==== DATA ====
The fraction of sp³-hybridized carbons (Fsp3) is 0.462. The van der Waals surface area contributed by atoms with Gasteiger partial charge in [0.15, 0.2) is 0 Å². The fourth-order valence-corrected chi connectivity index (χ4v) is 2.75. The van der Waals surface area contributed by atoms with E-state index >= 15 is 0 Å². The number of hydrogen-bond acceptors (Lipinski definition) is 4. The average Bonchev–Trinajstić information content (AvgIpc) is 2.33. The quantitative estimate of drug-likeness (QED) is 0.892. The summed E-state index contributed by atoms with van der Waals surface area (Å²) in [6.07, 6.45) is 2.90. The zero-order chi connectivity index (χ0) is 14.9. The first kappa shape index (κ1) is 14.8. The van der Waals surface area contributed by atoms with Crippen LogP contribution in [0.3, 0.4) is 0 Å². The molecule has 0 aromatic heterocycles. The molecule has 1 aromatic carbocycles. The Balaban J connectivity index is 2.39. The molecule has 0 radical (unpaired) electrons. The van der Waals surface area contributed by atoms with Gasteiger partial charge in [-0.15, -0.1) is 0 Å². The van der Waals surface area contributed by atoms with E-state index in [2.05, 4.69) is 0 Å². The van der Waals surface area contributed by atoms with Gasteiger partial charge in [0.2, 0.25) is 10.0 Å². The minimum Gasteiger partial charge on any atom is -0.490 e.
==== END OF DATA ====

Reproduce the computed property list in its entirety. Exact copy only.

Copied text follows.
The fraction of sp³-hybridized carbons (Fsp3) is 0.462. The van der Waals surface area contributed by atoms with Gasteiger partial charge in [0.15, 0.2) is 0 Å². The fourth-order valence-corrected chi connectivity index (χ4v) is 2.75. The van der Waals surface area contributed by atoms with E-state index >= 15 is 0 Å². The number of hydrogen-bond acceptors (Lipinski definition) is 4. The average Bonchev–Trinajstić information content (AvgIpc) is 2.33. The quantitative estimate of drug-likeness (QED) is 0.892. The summed E-state index contributed by atoms with van der Waals surface area (Å²) in [6.07, 6.45) is 2.90. The zero-order chi connectivity index (χ0) is 14.9. The first kappa shape index (κ1) is 14.8. The van der Waals surface area contributed by atoms with Crippen LogP contribution in [0.3, 0.4) is 0 Å². The molecule has 0 aromatic heterocycles. The molecule has 1 aromatic carbocycles. The Balaban J connectivity index is 2.39. The molecule has 0 radical (unpaired) electrons. The van der Waals surface area contributed by atoms with Gasteiger partial charge in [-0.15, -0.1) is 0 Å². The van der Waals surface area contributed by atoms with E-state index in [2.05, 4.69) is 0 Å². The van der Waals surface area contributed by atoms with Gasteiger partial charge in [0.2, 0.25) is 10.0 Å². The minimum Gasteiger partial charge on any atom is -0.490 e.